SAGD is a commercially proven technology for Athabasca reservoirs. It produces high oil rates and high ultimate recoveries. Injecting a solvent with the steam can reduce required steam rates and/or improve oil rates and recovery. Oil viscosity is reduced both thermally and by solvent dissolution.
A scaled model experiment was performed at the Alberta Research Council to examine the effectiveness of the Expanding Solvent-SAGD (ES-SAGD) process at a low pressure (1,500 kPa), which was still high enough to allow sufficient drive to transport the produced fluids to the surface at typical Athabasca formation depths. A lower SAGD pressure typically results in reduced oil production as a result of the correspondingly lower steam temperature. However, a lower operating pressure can also result in a reduced SOR because of lower steam density (lower mass of steam required to fill a specific volume of the steam chamber) and also a higher heat of vaporization, which allows more heat to be transferred to the reservoir when a given mass of steam is condensed. At lower pressures, the steam saturation temperature changes more quickly with saturation pressure than it does at higher pressures. Thus, at low pressure, a small reduction in pressure can lead to steam flashing in the producer and create unstable conditions.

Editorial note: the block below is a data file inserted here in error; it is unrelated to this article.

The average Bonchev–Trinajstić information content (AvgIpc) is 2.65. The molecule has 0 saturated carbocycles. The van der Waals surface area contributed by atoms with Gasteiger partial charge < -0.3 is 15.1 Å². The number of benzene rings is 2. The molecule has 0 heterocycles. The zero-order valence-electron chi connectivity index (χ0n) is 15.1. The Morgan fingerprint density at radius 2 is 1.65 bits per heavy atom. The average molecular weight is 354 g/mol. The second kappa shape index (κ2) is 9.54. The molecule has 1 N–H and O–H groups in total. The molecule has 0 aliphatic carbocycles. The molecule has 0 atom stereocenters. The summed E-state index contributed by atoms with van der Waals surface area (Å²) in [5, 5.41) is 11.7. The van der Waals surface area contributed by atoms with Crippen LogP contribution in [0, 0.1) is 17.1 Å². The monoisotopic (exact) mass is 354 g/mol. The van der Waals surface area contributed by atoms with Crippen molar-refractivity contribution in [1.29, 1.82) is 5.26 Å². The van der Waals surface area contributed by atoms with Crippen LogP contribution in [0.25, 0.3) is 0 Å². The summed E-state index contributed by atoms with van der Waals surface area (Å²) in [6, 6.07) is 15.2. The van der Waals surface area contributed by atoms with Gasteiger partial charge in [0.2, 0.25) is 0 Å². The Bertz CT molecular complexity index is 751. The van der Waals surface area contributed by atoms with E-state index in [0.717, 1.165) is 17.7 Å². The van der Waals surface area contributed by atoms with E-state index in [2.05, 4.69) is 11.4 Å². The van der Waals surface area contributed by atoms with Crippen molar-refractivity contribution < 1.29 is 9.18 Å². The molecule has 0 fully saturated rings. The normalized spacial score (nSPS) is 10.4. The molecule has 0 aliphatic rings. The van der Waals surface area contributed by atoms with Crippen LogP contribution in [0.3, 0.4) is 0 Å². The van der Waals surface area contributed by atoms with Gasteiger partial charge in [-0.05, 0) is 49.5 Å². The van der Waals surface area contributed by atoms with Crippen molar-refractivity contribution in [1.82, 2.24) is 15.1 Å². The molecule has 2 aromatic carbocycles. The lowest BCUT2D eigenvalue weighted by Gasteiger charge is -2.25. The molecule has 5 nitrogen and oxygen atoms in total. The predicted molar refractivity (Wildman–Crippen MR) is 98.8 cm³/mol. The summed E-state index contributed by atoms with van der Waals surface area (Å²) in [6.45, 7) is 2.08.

This experiment was history matched and then a parametric investigation was performed based on field scale numerical simulations using CMG STARS. The same solvent (gas condensate) and solvent concentration (9.3 volume%) were used in the lab and field scale simulations. The condensate had many components, which were represented in the numerical simulations by four pseudo-solvent components.
2-D and 3-D field scale simulations examined the effect of: operating pressure, injection rate, sub-cool, oil and gas phase diffusion and dispersion, live oil versus dead oil performance, use of pressure drawdown when oil rates have declined, and compared low pressure ES-SAGD to low pressure SAGD.
The simulations indicated that the effects of production pressure, sub-cool, and solvent concentration must be considered simultaneously as they impact each other. At 1,500 kPaa production pressure and 10 °C sub-cool, co-injection of solvent with steam increased the average oil rate by 15% while reducing the SOR as compared to SAGD at the same operating pressure.